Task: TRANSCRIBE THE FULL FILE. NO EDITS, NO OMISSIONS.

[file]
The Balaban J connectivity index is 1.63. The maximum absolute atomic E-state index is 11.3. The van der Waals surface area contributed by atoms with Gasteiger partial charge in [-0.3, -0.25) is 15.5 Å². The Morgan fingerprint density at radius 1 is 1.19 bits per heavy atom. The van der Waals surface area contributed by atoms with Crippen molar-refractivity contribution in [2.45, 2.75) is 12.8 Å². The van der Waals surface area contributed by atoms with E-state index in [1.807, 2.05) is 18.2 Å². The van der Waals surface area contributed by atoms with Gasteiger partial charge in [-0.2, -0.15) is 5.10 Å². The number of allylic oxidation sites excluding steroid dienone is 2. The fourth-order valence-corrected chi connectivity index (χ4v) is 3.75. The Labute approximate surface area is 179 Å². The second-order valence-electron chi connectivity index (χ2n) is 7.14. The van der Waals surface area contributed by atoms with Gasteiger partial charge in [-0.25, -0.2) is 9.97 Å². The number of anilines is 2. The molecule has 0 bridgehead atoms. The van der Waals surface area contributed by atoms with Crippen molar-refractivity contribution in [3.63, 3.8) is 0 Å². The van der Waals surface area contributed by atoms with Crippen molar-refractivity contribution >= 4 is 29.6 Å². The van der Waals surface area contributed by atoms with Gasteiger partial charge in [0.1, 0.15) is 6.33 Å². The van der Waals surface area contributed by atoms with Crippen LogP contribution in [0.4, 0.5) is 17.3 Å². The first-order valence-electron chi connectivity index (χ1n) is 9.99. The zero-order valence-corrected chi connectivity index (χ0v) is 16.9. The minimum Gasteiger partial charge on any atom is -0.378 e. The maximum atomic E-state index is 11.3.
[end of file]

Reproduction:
The Balaban J connectivity index is 1.63. The maximum absolute atomic E-state index is 11.3. The van der Waals surface area contributed by atoms with Gasteiger partial charge in [-0.3, -0.25) is 15.5 Å². The Morgan fingerprint density at radius 1 is 1.19 bits per heavy atom. The van der Waals surface area contributed by atoms with Crippen molar-refractivity contribution in [2.45, 2.75) is 12.8 Å². The van der Waals surface area contributed by atoms with E-state index in [1.807, 2.05) is 18.2 Å². The van der Waals surface area contributed by atoms with Gasteiger partial charge in [-0.2, -0.15) is 5.10 Å². The number of allylic oxidation sites excluding steroid dienone is 2. The fourth-order valence-corrected chi connectivity index (χ4v) is 3.75. The Labute approximate surface area is 179 Å². The second-order valence-electron chi connectivity index (χ2n) is 7.14. The van der Waals surface area contributed by atoms with Gasteiger partial charge in [-0.25, -0.2) is 9.97 Å². The number of anilines is 2. The molecule has 0 bridgehead atoms. The van der Waals surface area contributed by atoms with Crippen molar-refractivity contribution in [3.63, 3.8) is 0 Å². The van der Waals surface area contributed by atoms with Crippen molar-refractivity contribution >= 4 is 29.6 Å². The van der Waals surface area contributed by atoms with Gasteiger partial charge in [0.1, 0.15) is 6.33 Å². The van der Waals surface area contributed by atoms with Crippen LogP contribution in [0.4, 0.5) is 17.3 Å². The first-order valence-electron chi connectivity index (χ1n) is 9.99. The zero-order valence-corrected chi connectivity index (χ0v) is 16.9. The minimum Gasteiger partial charge on any atom is -0.378 e. The maximum atomic E-state index is 11.3.